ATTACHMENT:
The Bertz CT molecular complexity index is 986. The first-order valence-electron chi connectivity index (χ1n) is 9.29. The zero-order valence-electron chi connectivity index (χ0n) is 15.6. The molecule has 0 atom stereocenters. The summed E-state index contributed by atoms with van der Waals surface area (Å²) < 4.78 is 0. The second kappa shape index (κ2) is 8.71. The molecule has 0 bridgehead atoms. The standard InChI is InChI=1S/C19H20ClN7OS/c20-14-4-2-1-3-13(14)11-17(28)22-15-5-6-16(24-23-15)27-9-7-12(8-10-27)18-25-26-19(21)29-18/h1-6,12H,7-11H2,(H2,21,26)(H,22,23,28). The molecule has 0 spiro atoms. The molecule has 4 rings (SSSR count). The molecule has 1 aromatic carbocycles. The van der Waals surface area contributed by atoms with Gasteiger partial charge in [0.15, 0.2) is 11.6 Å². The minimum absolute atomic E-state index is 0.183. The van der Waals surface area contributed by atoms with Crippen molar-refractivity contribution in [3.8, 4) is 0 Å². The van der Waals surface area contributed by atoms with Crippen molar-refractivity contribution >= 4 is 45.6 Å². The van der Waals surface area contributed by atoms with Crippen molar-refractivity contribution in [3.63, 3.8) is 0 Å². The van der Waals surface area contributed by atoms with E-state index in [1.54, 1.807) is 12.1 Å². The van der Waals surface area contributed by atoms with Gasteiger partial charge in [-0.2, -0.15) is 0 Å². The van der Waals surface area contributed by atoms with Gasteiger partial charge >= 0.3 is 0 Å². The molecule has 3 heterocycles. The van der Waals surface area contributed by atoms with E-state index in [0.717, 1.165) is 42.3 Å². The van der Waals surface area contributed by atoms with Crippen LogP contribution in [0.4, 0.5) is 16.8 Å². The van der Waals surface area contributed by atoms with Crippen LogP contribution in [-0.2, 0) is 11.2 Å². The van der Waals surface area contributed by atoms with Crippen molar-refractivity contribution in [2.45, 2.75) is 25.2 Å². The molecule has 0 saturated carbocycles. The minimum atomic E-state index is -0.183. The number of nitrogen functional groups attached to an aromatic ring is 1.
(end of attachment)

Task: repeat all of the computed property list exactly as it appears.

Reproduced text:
The Bertz CT molecular complexity index is 986. The first-order valence-electron chi connectivity index (χ1n) is 9.29. The zero-order valence-electron chi connectivity index (χ0n) is 15.6. The molecule has 0 atom stereocenters. The summed E-state index contributed by atoms with van der Waals surface area (Å²) < 4.78 is 0. The second kappa shape index (κ2) is 8.71. The molecule has 0 bridgehead atoms. The standard InChI is InChI=1S/C19H20ClN7OS/c20-14-4-2-1-3-13(14)11-17(28)22-15-5-6-16(24-23-15)27-9-7-12(8-10-27)18-25-26-19(21)29-18/h1-6,12H,7-11H2,(H2,21,26)(H,22,23,28). The molecule has 0 spiro atoms. The molecule has 4 rings (SSSR count). The molecule has 1 aromatic carbocycles. The van der Waals surface area contributed by atoms with Gasteiger partial charge in [0.15, 0.2) is 11.6 Å². The minimum absolute atomic E-state index is 0.183. The van der Waals surface area contributed by atoms with Crippen molar-refractivity contribution in [3.8, 4) is 0 Å². The van der Waals surface area contributed by atoms with Crippen molar-refractivity contribution >= 4 is 45.6 Å². The van der Waals surface area contributed by atoms with Crippen molar-refractivity contribution in [3.63, 3.8) is 0 Å². The van der Waals surface area contributed by atoms with E-state index in [1.54, 1.807) is 12.1 Å². The van der Waals surface area contributed by atoms with Gasteiger partial charge in [-0.2, -0.15) is 0 Å². The van der Waals surface area contributed by atoms with Gasteiger partial charge >= 0.3 is 0 Å². The molecule has 3 heterocycles. The van der Waals surface area contributed by atoms with E-state index in [0.717, 1.165) is 42.3 Å². The van der Waals surface area contributed by atoms with Crippen LogP contribution in [0.4, 0.5) is 16.8 Å². The van der Waals surface area contributed by atoms with Crippen LogP contribution in [-0.2, 0) is 11.2 Å². The van der Waals surface area contributed by atoms with Crippen molar-refractivity contribution in [2.45, 2.75) is 25.2 Å². The molecule has 0 saturated carbocycles. The minimum atomic E-state index is -0.183. The number of nitrogen functional groups attached to an aromatic ring is 1.